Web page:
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Intro to moving charges in a particle

  • Thread starter grade11
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Can anyone describe to me what happens to electrons when one material is charged negatively by rybbing it on a second material, what must be different about the materials for this to work?

And why does vinigear act as such a better electrolyte then water in a wet cell type?

Why is a complete curcuit required in order to have a continoius flow of current?

Can anyone explain the difference between conventuoional current and electron flow? why were they both developed?
 

Answers and Replies

  • #2
mgb_phys
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Good questions - not sure how deep an answer you need (sorry I'm a Brit I don't know what age grade 11 means);

Can anyone describe to me what happens to electrons when one material is charged negatively by rybbing it on a second material, what must be different about the materials for this to work?
In simple terms electrons get pulled off one material and end up on the other.
One of two materials must have a strong ability to grab new electrons and the other must have weakly held electrons that can be pulled off.

And why does vinigear act as such a better electrolyte then water in a wet cell type?
Because it splits easily into oppositely charged ions which can move to carry charge through the circuit. Water although weakly charged itself doesn't split.

Why is a complete curcuit required in order to have a continoius flow of current?
Because otherwise charge will build up at the ends and oppose the flow of more charge, flow of charge = current.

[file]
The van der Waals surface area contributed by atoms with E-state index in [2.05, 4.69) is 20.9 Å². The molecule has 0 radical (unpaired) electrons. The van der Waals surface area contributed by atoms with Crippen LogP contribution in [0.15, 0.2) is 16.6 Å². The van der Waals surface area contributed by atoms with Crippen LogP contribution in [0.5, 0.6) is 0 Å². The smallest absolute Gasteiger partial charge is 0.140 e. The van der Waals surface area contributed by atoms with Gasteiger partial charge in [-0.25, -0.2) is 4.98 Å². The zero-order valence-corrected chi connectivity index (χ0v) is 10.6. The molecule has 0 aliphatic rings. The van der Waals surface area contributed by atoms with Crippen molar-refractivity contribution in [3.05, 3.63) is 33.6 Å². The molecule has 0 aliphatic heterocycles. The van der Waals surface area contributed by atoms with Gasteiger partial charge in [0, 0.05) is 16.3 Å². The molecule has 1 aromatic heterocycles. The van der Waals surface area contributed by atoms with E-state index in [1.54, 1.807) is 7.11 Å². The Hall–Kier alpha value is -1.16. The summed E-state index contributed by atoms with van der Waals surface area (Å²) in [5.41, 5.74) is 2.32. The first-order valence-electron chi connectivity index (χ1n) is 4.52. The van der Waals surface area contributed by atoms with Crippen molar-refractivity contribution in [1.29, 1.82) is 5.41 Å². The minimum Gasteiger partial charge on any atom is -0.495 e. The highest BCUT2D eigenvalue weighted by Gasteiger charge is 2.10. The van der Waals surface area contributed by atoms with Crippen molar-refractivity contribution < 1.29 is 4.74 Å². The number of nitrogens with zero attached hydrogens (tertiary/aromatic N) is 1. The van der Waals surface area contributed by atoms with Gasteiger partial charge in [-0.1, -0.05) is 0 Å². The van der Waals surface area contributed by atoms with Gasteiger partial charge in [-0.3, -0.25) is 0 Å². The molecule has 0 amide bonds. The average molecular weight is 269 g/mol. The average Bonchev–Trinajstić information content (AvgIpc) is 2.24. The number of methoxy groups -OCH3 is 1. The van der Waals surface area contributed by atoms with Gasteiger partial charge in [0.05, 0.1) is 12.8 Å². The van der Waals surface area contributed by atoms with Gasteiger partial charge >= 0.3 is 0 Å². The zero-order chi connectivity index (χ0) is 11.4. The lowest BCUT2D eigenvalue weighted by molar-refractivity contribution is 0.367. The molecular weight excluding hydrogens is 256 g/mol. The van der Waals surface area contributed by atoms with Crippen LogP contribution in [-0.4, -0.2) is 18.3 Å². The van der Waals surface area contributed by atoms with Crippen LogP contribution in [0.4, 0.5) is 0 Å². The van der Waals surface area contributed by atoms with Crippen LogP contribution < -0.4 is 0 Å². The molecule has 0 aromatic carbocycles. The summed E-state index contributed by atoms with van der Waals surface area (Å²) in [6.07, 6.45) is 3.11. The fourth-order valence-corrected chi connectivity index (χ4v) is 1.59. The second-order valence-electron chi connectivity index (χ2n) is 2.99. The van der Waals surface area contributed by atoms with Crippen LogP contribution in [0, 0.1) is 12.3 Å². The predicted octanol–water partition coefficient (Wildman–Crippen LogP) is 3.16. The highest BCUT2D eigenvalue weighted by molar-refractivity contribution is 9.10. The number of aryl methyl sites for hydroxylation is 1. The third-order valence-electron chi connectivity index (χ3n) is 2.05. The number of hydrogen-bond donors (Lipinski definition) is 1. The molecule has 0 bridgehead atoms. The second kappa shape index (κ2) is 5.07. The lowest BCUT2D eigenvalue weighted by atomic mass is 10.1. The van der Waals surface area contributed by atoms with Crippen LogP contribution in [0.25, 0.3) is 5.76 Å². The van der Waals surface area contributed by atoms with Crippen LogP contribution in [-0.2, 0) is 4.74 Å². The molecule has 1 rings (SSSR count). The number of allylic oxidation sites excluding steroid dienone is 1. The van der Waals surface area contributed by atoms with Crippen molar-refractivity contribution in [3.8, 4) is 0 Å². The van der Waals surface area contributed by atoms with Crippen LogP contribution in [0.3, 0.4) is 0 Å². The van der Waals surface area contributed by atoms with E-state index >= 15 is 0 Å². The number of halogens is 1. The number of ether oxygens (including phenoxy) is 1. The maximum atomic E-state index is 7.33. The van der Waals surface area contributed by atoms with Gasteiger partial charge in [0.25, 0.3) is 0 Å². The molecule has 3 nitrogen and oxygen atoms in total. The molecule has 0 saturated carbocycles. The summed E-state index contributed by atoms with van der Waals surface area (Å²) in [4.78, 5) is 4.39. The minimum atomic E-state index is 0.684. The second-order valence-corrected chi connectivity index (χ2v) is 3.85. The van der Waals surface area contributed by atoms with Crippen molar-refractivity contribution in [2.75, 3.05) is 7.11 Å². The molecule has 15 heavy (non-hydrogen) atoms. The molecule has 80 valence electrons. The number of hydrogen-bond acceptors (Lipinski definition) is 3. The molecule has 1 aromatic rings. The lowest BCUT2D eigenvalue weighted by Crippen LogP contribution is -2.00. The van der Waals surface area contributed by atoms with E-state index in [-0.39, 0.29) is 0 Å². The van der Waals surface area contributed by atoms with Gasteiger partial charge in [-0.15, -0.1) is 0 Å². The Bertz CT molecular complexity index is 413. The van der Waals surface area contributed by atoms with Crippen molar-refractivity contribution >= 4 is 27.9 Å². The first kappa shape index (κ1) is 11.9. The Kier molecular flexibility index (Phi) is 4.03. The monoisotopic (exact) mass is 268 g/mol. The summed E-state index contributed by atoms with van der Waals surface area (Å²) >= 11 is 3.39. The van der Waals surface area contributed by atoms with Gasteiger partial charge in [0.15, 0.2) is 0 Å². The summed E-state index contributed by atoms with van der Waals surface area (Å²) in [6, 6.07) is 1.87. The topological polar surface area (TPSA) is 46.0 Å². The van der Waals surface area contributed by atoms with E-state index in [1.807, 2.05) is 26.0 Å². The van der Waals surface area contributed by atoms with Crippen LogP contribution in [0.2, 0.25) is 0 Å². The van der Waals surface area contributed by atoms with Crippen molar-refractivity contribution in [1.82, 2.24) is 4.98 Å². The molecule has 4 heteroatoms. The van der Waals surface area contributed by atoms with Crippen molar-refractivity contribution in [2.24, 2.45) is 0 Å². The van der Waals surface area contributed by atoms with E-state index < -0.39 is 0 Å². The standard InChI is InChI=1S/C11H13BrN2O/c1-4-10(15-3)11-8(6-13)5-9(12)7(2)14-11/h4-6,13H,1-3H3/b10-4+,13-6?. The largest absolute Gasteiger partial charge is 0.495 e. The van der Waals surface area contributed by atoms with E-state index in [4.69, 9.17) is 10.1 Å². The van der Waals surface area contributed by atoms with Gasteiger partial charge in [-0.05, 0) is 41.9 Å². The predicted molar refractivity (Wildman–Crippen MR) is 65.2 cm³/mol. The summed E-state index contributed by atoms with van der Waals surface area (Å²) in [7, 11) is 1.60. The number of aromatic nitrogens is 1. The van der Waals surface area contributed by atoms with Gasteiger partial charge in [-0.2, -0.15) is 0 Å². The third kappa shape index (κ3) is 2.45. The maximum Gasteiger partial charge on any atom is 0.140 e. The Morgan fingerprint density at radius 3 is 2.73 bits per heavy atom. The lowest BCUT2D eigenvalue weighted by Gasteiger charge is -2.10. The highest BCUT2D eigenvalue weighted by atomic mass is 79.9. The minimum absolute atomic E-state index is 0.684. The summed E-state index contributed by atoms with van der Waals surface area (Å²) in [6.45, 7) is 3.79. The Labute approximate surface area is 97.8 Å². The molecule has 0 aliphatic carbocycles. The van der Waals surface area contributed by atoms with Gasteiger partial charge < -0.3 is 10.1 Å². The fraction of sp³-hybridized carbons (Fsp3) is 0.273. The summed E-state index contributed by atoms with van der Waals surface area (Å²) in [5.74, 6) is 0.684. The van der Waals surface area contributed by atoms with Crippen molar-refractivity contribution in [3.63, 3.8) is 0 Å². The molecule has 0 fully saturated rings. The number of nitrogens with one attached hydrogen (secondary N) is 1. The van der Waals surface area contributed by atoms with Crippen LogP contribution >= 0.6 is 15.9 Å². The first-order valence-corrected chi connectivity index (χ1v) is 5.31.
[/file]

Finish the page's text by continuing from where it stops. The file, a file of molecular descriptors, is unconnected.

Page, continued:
Can anyone explain the difference between conventuoional current and electron flow? why were they both developed?
conventional current is a flow from positive to negative, it was decided to name it this way before electrons were discovered - it is completely arbitrary, just like putting north at the top of maps. By the tme it was discovered that electrons being negatively charged move toward positive there were too many books, laws and trained electrical engineers to change it! This happens a lot in science!
 
  • #3
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Wow thanks for answering all that lol it had the perfect answeres to my questions and i understood it too good job THANKS!
 
  • #4
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ohh i have another question... how is direct current different from alternating curent? Why do you thinkk the alternating current system was chosen in Canada?
 
  • #5
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ohh i have another question... how is direct current different from alternating curent? Why do you thinkk the alternating current system was chosen in Canada?
 
  • #6
mgb_phys
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Direct current is a constant voltage, like a battery.
Alternating current varies in a voltage with time.

The main advantage of AC is that you can use a transformer to change the voltage very easily and efficently.
This is important because electricity flowing in wires wastes energy as heat. The higher voltage you use the less power you waste, so long distance electric wires run at upto 500,000 volts which is then converted down to 110V before reaching your house.
Also early electric motors were easier to build as AC rather than DC and originally most electricity was used to run motors in factories.
 
  • #7
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In an AC system the voltage can be described by
[tex]V(t) = V_0 \sin{(\omega t)}[/tex]

In a DC system the voltage is constant

Here is a good lesson
http://www.school-for-champions.com/science/ac.htm

Or try
http://www.allaboutcircuits.com

"The major advantage that AC electricity has over DC is that AC voltages can be transformed to higher or lower voltages. This means that the high voltages used to send electricity over great distances from the power station could be reduced to a safer voltage for use in the house."

AC Power also allows the creation of filters by exploiting how Capacitors and Inductors react to different frequencies.
 
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